Coming from a close family can guard against depression, study suggests

Olivia Petter
Getty Images/iStockphoto
Getty Images/iStockphoto

Having a good relationship with your family in adolescence may help lower the risk of developing depression as an adult, new research suggests.

According to a study of more than 18,000 people published in the journal Jama Pediatrics, this is something that may benefit men and women equally all the way into midlife.

For the study, which was conducted by a group of sociologists at North Carolina University, the authors examined data on people aged 12 to 42 using data from the National Longitudinal Study of Adolescent to Adult Health.

The mental health of participants was tracked on a 20-part psychological scale that asks them to rate how often they experience symptoms related to depression, such as low self-esteem and feelings of hopelessness.

Those taking part are then given a score ranging from zero to 60, with higher scores indicating more severe levels of depression.

The quality of participants’ family relationships were analysed via questions designed to measure levels of cohesion and conflict between parents and children. This involved responding to questions that monitored how much attention was paid to the children, the amount of fun they had with their parents and how much they felt understood within their families.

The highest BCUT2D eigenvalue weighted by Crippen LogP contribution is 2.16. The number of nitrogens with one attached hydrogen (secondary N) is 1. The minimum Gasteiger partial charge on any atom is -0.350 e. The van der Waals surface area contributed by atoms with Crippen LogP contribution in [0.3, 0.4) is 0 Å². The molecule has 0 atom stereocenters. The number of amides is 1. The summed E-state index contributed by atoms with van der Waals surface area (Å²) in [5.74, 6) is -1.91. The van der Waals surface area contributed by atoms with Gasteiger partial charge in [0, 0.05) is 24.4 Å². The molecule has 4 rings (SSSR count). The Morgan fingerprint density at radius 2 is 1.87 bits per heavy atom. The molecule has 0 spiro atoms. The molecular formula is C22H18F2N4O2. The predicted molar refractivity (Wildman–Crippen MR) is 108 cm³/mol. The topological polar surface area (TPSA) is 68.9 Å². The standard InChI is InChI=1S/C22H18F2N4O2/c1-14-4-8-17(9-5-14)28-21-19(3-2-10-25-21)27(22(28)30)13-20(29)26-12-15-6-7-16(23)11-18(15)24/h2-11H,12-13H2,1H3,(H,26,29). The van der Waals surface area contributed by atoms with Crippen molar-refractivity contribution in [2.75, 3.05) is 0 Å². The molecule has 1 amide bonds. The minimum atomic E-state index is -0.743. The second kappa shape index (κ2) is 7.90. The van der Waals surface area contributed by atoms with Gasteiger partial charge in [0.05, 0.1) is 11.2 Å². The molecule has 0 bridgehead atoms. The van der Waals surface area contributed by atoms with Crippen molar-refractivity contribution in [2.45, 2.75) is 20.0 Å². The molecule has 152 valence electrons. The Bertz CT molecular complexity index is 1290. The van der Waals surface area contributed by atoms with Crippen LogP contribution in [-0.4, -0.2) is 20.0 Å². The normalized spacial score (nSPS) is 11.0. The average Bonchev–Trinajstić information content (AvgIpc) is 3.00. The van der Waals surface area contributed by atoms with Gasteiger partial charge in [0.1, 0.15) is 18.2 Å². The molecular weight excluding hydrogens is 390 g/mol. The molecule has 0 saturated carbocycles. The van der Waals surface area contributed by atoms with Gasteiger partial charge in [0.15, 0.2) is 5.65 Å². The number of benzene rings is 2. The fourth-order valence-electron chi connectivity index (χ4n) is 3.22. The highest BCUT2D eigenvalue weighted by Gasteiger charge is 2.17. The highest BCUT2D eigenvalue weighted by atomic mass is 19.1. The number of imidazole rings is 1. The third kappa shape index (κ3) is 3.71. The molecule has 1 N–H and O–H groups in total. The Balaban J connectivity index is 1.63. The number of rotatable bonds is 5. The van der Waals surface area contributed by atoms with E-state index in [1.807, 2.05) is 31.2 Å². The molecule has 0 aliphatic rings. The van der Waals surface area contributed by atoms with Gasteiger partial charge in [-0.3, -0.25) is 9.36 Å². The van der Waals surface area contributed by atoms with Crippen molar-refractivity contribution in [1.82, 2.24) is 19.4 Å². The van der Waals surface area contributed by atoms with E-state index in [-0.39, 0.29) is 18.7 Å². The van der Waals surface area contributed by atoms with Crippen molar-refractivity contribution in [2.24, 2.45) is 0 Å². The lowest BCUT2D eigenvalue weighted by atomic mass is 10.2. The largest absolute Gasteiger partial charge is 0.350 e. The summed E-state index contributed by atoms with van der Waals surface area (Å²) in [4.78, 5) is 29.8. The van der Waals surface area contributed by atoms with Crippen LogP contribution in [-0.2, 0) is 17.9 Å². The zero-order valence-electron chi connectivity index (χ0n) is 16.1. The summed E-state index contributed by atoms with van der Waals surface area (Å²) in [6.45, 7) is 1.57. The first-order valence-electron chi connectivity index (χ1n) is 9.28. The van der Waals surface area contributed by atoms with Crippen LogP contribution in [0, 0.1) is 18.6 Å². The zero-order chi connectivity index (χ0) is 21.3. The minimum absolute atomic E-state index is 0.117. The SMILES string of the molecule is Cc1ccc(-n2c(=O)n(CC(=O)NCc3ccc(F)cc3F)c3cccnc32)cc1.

Respondents were analysed in four follow-up sessions that tracked how their mental health and family relationships changed over time.

The study concluded that overall, people with low levels of family conflict and positive familiar relationships experienced fewer depressive symptoms.

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Lead author Dr Ping Chen of North Carolina University said: “Our findings appear to provide new understanding of the long-term association between early family relationships and lifetime development of depression.

“These sources of social and emotional support in early family life are likely encourage the development of skills for coping with changing and cumulative stressors, promoting mental health throughout the life course from early adolescence to midlife and helping to prevent negative outcomes and premature deaths due to suicide, alcohol or drugs in middle age.”

If you have been affected by any issues mentioned in this article, you can contact The Samaritans for free on 116 123 or any of the following mental health organisations:

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